Researchers have shown that people often miss the occurrence of an unexpected yet salient event if they are engaged in a different task, a phenomenon known as inattentional blindness. However, demonstrations of inattentional blindness have typically involved naive observers engaged in an unfamiliar task. What about expert searchers who have spent years honing their ability to detect small abnormalities in specific types of images? We asked 24 radiologists to perform a familiar lung-nodule detection task. A gorilla, 48 times the size of the average nodule, was inserted in the last case that was presented. Eighty-three percent of the radiologists did not see the gorilla. Eye tracking revealed that the majority of those who missed the gorilla looked directly at its location. Thus, even expert searchers, operating in their domain of expertise, are vulnerable to inattentional blindness.
This blog reports new ideas and work on mind, brain, behavior, psychology, and politics - as well as random curious stuff
Thursday, August 08, 2013
Think your radiologist gets it right? The invisible gorilla strikes again.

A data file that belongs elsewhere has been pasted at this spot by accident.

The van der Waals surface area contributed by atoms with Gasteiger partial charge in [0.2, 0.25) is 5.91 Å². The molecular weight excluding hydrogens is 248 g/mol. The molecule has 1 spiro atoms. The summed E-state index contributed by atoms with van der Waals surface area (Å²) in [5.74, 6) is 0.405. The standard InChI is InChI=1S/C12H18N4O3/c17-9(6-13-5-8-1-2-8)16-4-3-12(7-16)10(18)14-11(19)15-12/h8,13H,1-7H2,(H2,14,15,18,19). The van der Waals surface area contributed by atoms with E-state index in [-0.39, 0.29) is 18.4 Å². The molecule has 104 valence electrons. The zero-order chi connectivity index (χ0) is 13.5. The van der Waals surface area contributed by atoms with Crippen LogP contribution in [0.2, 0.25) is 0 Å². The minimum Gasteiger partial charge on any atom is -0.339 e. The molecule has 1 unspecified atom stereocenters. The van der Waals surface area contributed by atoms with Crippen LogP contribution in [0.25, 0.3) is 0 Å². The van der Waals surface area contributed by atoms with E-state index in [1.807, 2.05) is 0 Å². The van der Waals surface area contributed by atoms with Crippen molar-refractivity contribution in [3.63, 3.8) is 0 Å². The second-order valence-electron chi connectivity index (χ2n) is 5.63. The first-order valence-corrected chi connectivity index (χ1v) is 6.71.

A well known video shows the famous experiment of missing a gorilla walking through a basketball game when you have been instructed to count the number of times the ball is being passed during playing. (I can not refer you to a free viewing of this video, since the academic who originated it, Dan Simons, has copyrighted it, and aggressively pursues those who might wish to watch it without paying him for a DVD that contain it.) Anyway, an extension of his basic experiment gives you reason to feel even less confident about the expertise of high priced radiologists examining your X-rays. This from Drew et al.:
Posted by Deric Bownds at 6:42 AM
Blog Categories: attention/perception
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